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Irlens lenses

(8 Posts)
Schmedz Tue 13-Aug-13 22:19:55

Hi - I have also posted this in Special needs, but as it is relevant to Education I thought I would try here also.

Has anyone had any experience with using these lenses (either personally or know someone who has)? Do you think they are effective?

Optician recently recommended my DD was tested for Irlens syndrome so keen to know anything about testing procedure etc... That anyone could share.


PhoenixUprising Wed 14-Aug-13 10:29:18

The testing procedure my DD did was rubbish. All they did was try different coloured overlays and ask if they helped.

In the end they said the green one helped the most and we should try it.

It didn't help at all, because she didn't have irlens she had convergence insufficiency.

Schmedz Wed 14-Aug-13 11:36:58

Gosh Phoenix..could do that myself at home? Which testing centre did you use? I will avoid avoid avoid!

PhoenixUprising Wed 14-Aug-13 13:14:56

You can do that at home! You can buy a pack of different coloured overlays online for about £10 I think.

This isn't one centre. It's 3! (over several years) They all recommended different colours too.

2 in London and 1 in bucks. PM me if you want names.

Schmedz Wed 14-Aug-13 16:59:47

Hi. Would very much like to know which centres you used. Have heard other positive things by talking to other people so it seems you have had very bad luck that I don't wish to share!
Appreciate your comments and time.

Butternutnut Thu 15-Aug-13 16:28:47

Coloured overlay testing is often preliminary to full colorimetry examination using a complex piece of equipment (intuitive colorimeter), or with the Irlen system, as specialised set of lenses. If someone responds posistively to the overlay testing it is recommended to find a centre that uses full colorimetry equipment or Irlen testing.

Coloured overlay testing should include a measured rate of reading test (which only uses 3 letter words) which will show if the overlay helps. This is usually a test called Wilkins Rate of Reading and measures both speed and accuracy. There are probably other rate of reading tests in use too. If the child doesn't respond at all to an overlay they may not have visual stress syndrome or there is probably something else going on (eg convergence insufficiency as phoenix mentioned above but tbh that should have been picked up beforehand at a routine eye examination which all kids should have at least 2 yearly or if they have problems/symptoms).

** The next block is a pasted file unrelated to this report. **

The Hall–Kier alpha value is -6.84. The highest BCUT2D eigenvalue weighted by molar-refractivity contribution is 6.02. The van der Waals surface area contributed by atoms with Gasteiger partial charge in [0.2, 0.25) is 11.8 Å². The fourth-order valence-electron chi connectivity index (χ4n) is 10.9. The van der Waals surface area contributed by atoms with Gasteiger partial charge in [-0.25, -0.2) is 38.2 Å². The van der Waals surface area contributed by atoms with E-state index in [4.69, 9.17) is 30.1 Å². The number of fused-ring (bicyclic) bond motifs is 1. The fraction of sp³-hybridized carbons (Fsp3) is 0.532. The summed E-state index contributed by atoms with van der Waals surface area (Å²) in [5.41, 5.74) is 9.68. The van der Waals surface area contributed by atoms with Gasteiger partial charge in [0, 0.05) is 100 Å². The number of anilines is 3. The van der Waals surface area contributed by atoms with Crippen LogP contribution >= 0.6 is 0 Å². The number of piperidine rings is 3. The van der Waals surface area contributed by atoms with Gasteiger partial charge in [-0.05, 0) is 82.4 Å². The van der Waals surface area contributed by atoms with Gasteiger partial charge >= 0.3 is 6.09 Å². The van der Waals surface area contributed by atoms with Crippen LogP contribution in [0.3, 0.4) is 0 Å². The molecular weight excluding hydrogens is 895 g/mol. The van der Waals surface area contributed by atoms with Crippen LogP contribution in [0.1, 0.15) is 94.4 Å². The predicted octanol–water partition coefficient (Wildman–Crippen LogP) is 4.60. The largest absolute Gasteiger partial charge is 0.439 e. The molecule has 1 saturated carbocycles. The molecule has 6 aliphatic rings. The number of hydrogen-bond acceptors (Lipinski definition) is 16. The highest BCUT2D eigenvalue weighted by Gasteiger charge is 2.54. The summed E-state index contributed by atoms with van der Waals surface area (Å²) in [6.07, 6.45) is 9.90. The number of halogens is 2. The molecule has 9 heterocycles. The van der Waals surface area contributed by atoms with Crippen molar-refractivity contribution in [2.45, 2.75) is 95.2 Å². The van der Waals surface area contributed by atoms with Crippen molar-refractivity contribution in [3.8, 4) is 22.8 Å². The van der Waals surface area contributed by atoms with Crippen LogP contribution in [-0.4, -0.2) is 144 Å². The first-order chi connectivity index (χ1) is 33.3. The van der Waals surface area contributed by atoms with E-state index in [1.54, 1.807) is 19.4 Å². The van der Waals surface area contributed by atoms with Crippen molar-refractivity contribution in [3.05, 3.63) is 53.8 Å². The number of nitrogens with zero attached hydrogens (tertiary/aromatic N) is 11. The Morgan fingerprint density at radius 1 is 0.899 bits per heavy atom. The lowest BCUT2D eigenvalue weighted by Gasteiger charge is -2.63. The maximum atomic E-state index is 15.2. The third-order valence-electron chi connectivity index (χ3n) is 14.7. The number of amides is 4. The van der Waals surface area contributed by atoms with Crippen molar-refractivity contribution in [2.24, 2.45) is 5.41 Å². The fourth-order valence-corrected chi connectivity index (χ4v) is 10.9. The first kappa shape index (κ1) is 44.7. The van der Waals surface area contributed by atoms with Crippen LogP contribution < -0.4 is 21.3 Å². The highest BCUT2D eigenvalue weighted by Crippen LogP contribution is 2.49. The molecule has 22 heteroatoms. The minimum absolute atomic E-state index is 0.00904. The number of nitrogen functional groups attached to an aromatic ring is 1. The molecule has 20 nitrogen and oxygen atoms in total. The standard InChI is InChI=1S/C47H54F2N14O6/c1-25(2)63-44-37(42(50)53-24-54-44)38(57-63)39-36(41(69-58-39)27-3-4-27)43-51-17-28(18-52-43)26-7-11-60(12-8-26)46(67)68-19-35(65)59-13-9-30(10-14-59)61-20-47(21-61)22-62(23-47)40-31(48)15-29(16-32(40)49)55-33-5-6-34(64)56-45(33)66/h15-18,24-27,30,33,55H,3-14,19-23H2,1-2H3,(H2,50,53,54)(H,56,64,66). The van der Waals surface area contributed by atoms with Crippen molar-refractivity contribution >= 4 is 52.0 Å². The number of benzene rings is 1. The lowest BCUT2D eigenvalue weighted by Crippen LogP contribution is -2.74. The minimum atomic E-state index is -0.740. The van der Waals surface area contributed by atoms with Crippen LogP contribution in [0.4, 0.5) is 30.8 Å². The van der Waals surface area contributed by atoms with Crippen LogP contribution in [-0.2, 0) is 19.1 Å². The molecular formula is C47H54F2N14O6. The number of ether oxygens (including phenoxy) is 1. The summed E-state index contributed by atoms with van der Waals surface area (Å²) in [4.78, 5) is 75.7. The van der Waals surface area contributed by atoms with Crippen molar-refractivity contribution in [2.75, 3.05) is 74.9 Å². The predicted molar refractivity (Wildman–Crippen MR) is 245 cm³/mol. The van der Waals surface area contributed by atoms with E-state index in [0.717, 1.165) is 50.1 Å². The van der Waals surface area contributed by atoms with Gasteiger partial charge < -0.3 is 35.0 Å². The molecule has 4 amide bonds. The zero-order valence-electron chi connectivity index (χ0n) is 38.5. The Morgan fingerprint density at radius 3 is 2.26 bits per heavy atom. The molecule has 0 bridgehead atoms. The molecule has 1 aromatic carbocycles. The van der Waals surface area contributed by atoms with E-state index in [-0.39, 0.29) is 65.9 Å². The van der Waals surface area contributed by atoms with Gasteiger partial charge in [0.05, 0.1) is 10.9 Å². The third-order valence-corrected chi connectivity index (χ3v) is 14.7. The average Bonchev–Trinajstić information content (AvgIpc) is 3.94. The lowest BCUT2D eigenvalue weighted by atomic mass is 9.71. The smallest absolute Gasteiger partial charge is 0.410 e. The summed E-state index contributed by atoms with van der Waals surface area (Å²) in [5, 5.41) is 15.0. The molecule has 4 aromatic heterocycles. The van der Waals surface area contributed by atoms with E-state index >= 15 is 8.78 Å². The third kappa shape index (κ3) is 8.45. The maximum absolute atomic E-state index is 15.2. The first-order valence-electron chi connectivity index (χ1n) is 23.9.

Many children have uncorrected refractive errors (need glasses for comfortable reading) and muscle balance problems (e.g. convergence insufficiency again!) so do get an eye exam first if you have not done so already. Small refractive errors will not be picked up by basic school screening and some children are hugely sensitive to a little bit of long sight or astigmatism.

A lot of Optometrists/Opticians offer coloured overlay testing and a small number offer full colorimetry and very few (if any) offer Irlen testing. Some dyslexia centres offer one or t'other and I think there are special irlen testing Centres. Beware - dyslexia will not be cured by either types of lenses or overlays- but if the child has visual stress syndrome tinted lenses may alleviate that and so help manage that part of the issue and can thus help reading. But the lenses are expensive and for some people the benefit from the overlay is enough and they are dead cheap. there can be an adaptive effect and some children find a different overlay better after 6 months on re-testing although some seem to stick with the same one throughtout school.

Hope this helps and good luck!!

Schmedz Thu 15-Aug-13 17:42:13

She doesn't seem to have any drastic problems with reading text but is very light sensitive and struggles hugely with music notation, also complains about the lines on paper disappearing when she writes. Has just had an eye test where she was given a mild prescription as she is quite longsighted so hopefully that will help, but the optician definitely suggested there is more going on with the light/distortions. Have found an accredited Irlens testing centre so hopefully that will be the way forward.
Thanks, Butternut!

Adikia Thu 15-Aug-13 19:42:15

I have overlays and have tinted lenses on my glasses (I prefer the overlays as I hate wearing my glasses) they make a massive difference, the testing for the overlays was through school and was rubbish (although that was 10 years ago so may well be different now) I found buying a set of overlays and experimenting myself was a much better plan.

I didn't get tinted lenses until last year so cant tell you from a child's point of view but the optician realised that my overlays are the same colour as one of the fashion tints optical express do so it was only about £15 extra on the glasses, i'm a student and I have to say the glasses help more when i'm writing/making notes in books and if i'm reading in front of people as they are less noticeable but for general reading the overlays are more help.

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